I have something embarrassing to share. Growing up, I missed huge swaths of pop culture. Things like popular music weren’t important in my family. That’s not the embarrassing part. That sort of thing happens. However, I didn’t learn about Queen’s Bohemian Rhapsody until I was 25 years old. Seriously, how did I miss this for more than two decades?
Here’s the story of how I got initiated. I was packed in a car full of my friends. We were on our way to a wedding reception. The ride is full of the usual joyful chatter only a group of close friends can make. Suddenly, and very dramatically the conversation drops. My first thought that something bad happened in traffic and I missed it. That wasn’t the case. What happened was the most participatory song in pop music history came on the radio. I had no clue what was happening. As soon as all my friends started singing, I knew it was another cultural phenomenon that was was completely unaware of. The very last thing you want to say in a situation like this is “I have no idea what this is all about.” Because instantly your friends will look at you like they never really knew you. Somehow I got through the whole song without anyone pointing out that I wasn’t singing. Dodged a bullet there.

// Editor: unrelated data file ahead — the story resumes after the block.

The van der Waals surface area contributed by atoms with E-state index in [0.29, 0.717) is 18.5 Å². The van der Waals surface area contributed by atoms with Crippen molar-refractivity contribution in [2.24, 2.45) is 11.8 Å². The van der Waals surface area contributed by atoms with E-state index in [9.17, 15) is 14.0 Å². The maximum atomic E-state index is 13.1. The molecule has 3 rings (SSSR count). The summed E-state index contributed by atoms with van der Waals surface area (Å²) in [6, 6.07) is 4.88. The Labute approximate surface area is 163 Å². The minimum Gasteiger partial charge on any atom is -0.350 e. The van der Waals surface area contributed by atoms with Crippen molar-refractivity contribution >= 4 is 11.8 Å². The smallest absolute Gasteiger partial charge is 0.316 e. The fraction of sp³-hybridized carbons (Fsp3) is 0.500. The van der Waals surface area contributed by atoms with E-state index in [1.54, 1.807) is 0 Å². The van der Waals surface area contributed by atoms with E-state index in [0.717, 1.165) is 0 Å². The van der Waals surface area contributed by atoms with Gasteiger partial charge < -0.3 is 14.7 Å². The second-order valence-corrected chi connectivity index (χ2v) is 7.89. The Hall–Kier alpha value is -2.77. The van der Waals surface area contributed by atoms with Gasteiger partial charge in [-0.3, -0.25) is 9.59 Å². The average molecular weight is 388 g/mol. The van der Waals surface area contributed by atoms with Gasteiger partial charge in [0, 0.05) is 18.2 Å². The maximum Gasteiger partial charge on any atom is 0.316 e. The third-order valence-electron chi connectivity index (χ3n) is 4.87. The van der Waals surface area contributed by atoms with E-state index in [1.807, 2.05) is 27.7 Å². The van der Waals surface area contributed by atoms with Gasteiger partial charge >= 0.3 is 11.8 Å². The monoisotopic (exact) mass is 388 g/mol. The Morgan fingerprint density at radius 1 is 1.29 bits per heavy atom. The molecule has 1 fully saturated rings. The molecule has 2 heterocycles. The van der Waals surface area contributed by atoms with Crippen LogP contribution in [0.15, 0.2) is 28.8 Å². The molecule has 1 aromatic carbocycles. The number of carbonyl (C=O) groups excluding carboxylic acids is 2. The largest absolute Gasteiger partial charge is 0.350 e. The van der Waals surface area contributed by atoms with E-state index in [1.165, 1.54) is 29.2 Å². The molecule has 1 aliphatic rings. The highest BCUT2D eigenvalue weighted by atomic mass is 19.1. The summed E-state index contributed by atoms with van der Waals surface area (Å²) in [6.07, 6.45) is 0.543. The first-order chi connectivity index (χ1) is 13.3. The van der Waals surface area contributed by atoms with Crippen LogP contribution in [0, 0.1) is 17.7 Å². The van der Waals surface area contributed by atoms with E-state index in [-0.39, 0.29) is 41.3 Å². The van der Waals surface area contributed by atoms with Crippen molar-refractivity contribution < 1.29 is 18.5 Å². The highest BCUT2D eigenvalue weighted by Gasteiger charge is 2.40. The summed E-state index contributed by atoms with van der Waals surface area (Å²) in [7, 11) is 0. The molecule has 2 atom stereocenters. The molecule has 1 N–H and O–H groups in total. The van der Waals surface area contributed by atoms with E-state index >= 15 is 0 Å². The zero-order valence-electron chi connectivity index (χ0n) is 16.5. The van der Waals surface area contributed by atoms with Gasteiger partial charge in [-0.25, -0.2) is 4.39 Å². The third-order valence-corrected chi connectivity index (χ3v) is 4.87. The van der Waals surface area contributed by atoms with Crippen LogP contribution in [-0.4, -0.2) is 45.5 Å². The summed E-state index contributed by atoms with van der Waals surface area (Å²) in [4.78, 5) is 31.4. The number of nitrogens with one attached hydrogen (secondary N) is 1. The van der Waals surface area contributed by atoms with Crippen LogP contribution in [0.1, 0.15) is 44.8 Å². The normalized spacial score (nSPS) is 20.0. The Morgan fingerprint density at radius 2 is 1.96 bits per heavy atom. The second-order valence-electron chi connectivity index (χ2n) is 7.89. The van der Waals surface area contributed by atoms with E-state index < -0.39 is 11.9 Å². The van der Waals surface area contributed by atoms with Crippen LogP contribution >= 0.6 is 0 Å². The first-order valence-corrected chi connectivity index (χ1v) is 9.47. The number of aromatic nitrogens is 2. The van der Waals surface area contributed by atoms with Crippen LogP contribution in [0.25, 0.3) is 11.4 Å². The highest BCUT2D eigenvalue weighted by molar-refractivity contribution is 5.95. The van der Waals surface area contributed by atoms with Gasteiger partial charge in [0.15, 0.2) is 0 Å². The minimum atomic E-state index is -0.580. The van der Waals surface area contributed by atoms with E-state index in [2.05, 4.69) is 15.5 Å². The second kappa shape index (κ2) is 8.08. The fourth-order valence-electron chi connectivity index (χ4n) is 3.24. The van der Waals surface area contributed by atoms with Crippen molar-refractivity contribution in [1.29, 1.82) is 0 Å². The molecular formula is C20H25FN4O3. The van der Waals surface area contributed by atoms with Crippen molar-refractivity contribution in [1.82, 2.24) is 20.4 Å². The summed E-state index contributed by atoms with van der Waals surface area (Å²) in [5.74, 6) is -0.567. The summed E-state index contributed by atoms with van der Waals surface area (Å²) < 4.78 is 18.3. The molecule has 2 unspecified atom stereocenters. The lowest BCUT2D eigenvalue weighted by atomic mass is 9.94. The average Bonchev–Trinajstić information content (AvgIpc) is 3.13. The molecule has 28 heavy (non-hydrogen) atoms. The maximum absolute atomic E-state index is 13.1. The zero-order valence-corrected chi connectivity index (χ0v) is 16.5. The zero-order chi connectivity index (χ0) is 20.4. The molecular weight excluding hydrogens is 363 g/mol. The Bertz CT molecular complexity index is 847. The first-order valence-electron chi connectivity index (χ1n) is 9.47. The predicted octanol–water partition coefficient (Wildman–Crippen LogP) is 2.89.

Flash-forward to 2015: The era of Snapchat. I installed the app on my phone, because I saw an article claiming the Los Angeles County Museum of Art (LACMA) was killing it on Snapchat. The truth is that they are still slaying. Recently they dropped this amazing series that really lined up with my idea behind Gutter Curator: bring art history to the streets.
Ready for more art with a sense of humor? Check out these Vincent Van Gogh parodies.
Header image credit: “Arthur Atherley” by Thomas Lawrence – From LACMA Collections Online